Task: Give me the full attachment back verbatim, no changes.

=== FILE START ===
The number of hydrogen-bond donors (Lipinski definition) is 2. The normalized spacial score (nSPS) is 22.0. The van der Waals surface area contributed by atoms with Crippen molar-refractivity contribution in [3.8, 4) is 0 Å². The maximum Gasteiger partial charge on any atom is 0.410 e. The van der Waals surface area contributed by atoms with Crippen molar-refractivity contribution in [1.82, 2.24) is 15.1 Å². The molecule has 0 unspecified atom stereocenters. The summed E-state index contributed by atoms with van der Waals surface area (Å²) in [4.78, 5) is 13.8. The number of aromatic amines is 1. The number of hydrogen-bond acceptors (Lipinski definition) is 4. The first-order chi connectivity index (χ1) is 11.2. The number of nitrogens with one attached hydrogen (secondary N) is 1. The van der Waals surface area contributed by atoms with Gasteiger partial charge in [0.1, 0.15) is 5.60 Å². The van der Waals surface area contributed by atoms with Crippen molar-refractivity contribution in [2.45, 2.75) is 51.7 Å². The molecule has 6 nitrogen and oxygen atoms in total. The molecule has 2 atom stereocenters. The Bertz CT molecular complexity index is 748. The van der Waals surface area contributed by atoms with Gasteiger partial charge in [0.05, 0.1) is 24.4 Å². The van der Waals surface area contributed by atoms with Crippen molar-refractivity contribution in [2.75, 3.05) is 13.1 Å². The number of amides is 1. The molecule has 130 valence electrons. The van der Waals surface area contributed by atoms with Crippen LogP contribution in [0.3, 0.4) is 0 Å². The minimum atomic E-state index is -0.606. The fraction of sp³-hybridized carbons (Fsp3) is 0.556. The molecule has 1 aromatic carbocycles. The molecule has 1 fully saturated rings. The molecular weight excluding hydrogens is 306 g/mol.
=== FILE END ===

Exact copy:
The number of hydrogen-bond donors (Lipinski definition) is 2. The normalized spacial score (nSPS) is 22.0. The van der Waals surface area contributed by atoms with Crippen molar-refractivity contribution in [3.8, 4) is 0 Å². The maximum Gasteiger partial charge on any atom is 0.410 e. The van der Waals surface area contributed by atoms with Crippen molar-refractivity contribution in [1.82, 2.24) is 15.1 Å². The molecule has 0 unspecified atom stereocenters. The summed E-state index contributed by atoms with van der Waals surface area (Å²) in [4.78, 5) is 13.8. The number of aromatic amines is 1. The number of hydrogen-bond acceptors (Lipinski definition) is 4. The first-order chi connectivity index (χ1) is 11.2. The number of nitrogens with one attached hydrogen (secondary N) is 1. The van der Waals surface area contributed by atoms with Gasteiger partial charge in [0.1, 0.15) is 5.60 Å². The van der Waals surface area contributed by atoms with Crippen molar-refractivity contribution in [2.45, 2.75) is 51.7 Å². The molecule has 6 nitrogen and oxygen atoms in total. The molecule has 2 atom stereocenters. The Bertz CT molecular complexity index is 748. The van der Waals surface area contributed by atoms with Gasteiger partial charge in [0.05, 0.1) is 24.4 Å². The van der Waals surface area contributed by atoms with Crippen molar-refractivity contribution in [2.75, 3.05) is 13.1 Å². The number of amides is 1. The molecule has 130 valence electrons. The van der Waals surface area contributed by atoms with Crippen LogP contribution in [0.3, 0.4) is 0 Å². The minimum atomic E-state index is -0.606. The fraction of sp³-hybridized carbons (Fsp3) is 0.556. The molecule has 1 aromatic carbocycles. The molecule has 1 fully saturated rings. The molecular weight excluding hydrogens is 306 g/mol.